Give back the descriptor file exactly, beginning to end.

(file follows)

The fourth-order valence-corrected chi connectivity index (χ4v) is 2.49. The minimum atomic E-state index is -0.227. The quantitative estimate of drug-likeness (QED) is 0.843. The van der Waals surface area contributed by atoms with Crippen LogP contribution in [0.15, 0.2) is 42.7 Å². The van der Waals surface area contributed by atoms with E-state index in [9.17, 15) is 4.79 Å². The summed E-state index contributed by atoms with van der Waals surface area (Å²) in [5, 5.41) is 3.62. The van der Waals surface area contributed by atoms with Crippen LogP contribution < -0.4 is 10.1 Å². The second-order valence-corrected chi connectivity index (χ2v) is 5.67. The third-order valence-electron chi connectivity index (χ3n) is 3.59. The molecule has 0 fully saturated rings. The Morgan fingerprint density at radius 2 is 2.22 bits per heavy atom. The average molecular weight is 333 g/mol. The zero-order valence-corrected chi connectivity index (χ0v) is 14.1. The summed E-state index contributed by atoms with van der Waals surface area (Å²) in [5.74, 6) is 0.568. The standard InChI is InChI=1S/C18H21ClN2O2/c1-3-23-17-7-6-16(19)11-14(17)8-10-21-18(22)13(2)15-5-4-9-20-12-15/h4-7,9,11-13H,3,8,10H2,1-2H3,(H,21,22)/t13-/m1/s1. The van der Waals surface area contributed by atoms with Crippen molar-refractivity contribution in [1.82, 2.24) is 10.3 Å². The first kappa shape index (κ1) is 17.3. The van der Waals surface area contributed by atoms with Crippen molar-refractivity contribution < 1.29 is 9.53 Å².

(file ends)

The fourth-order valence-corrected chi connectivity index (χ4v) is 2.49. The minimum atomic E-state index is -0.227. The quantitative estimate of drug-likeness (QED) is 0.843. The van der Waals surface area contributed by atoms with Crippen LogP contribution in [0.15, 0.2) is 42.7 Å². The van der Waals surface area contributed by atoms with E-state index in [9.17, 15) is 4.79 Å². The summed E-state index contributed by atoms with van der Waals surface area (Å²) in [5, 5.41) is 3.62. The van der Waals surface area contributed by atoms with Crippen LogP contribution < -0.4 is 10.1 Å². The second-order valence-corrected chi connectivity index (χ2v) is 5.67. The third-order valence-electron chi connectivity index (χ3n) is 3.59. The molecule has 0 fully saturated rings. The Morgan fingerprint density at radius 2 is 2.22 bits per heavy atom. The average molecular weight is 333 g/mol. The zero-order valence-corrected chi connectivity index (χ0v) is 14.1. The summed E-state index contributed by atoms with van der Waals surface area (Å²) in [5.74, 6) is 0.568. The standard InChI is InChI=1S/C18H21ClN2O2/c1-3-23-17-7-6-16(19)11-14(17)8-10-21-18(22)13(2)15-5-4-9-20-12-15/h4-7,9,11-13H,3,8,10H2,1-2H3,(H,21,22)/t13-/m1/s1. The van der Waals surface area contributed by atoms with Crippen molar-refractivity contribution in [1.82, 2.24) is 10.3 Å². The first kappa shape index (κ1) is 17.3. The van der Waals surface area contributed by atoms with Crippen molar-refractivity contribution < 1.29 is 9.53 Å².